The dinner occasion has evolved much more than breakfast and lunch. With the rise of the likes of Deliveroo, Uber Eats and other app-based options, staying in is the new dining out.
Stir’s recent Mealtime report revealed that 50% of dinners bought from restaurants were delivered to homes, with consumers’ desire to eat restaurant quality and range of food at home spiralling. In fact, 75% of our respondents had eaten out or ordered a takeaway in the previous week (a rise from 68% verses years ago), spending on average £22 a week.
With a fifth of families now having at least two takeaways a week, what would have in the past been a treat at weekends is now a normal midweek dinner solution in many households. Brands must recognise they are competing with out-of-home restaurant chains and home delivery aggregators as much as they are with their peers in the grocery aisle. There is a real opportunity for brands to leverage eating out needs – convenience and experience – and bring them to the consumer in the home.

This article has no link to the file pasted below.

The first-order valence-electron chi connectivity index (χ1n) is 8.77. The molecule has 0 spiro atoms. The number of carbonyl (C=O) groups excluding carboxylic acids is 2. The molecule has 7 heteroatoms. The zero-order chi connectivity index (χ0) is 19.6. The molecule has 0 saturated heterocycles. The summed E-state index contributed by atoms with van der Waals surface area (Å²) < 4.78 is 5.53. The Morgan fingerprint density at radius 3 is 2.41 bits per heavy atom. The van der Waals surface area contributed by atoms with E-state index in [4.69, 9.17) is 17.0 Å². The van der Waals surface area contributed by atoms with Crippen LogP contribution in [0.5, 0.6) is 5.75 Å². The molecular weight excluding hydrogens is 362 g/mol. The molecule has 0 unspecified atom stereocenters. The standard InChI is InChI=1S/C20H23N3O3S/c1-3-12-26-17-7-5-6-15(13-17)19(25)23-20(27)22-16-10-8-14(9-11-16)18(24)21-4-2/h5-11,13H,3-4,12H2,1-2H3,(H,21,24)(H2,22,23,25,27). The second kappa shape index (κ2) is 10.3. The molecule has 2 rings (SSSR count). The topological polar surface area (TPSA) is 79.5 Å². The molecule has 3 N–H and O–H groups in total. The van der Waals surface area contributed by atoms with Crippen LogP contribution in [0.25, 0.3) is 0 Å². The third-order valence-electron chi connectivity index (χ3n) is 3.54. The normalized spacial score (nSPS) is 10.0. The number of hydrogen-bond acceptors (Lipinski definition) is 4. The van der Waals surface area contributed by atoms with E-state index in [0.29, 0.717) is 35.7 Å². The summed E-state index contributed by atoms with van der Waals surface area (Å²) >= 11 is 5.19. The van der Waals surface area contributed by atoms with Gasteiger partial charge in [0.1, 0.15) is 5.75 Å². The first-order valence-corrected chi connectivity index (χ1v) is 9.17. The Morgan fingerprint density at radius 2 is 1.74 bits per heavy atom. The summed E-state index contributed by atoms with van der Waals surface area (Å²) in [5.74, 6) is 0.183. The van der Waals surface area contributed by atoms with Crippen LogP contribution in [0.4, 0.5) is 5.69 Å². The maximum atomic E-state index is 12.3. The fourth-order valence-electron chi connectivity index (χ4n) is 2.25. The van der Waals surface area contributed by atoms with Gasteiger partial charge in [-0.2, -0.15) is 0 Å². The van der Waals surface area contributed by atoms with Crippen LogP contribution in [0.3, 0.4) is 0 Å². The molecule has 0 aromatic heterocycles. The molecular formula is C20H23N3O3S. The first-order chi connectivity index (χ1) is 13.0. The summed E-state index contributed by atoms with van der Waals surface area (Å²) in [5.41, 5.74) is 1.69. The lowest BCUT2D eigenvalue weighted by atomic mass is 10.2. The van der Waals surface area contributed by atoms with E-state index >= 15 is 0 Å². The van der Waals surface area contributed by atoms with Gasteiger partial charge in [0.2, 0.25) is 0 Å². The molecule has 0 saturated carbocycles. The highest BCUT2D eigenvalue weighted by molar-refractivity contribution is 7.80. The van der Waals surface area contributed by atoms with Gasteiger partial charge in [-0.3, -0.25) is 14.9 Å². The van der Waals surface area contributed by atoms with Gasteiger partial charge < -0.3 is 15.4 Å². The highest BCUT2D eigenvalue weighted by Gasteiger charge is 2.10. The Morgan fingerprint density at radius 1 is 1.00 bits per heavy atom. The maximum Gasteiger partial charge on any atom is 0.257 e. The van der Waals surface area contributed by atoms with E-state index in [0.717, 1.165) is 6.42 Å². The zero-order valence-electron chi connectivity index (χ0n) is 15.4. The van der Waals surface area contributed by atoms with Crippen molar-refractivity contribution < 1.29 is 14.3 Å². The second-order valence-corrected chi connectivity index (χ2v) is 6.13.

In our own research, home was overwhelmingly the place to be for dinner. Meanwhile, 80% of our respondents say they never skip dinner and believe it’s the most important meal of their day. Dinner is regarded as more of an emotional moment than the functional midweek breakfast and lunch occasion, so brands should tap into the emotional benefits they can provide to consumers during this time.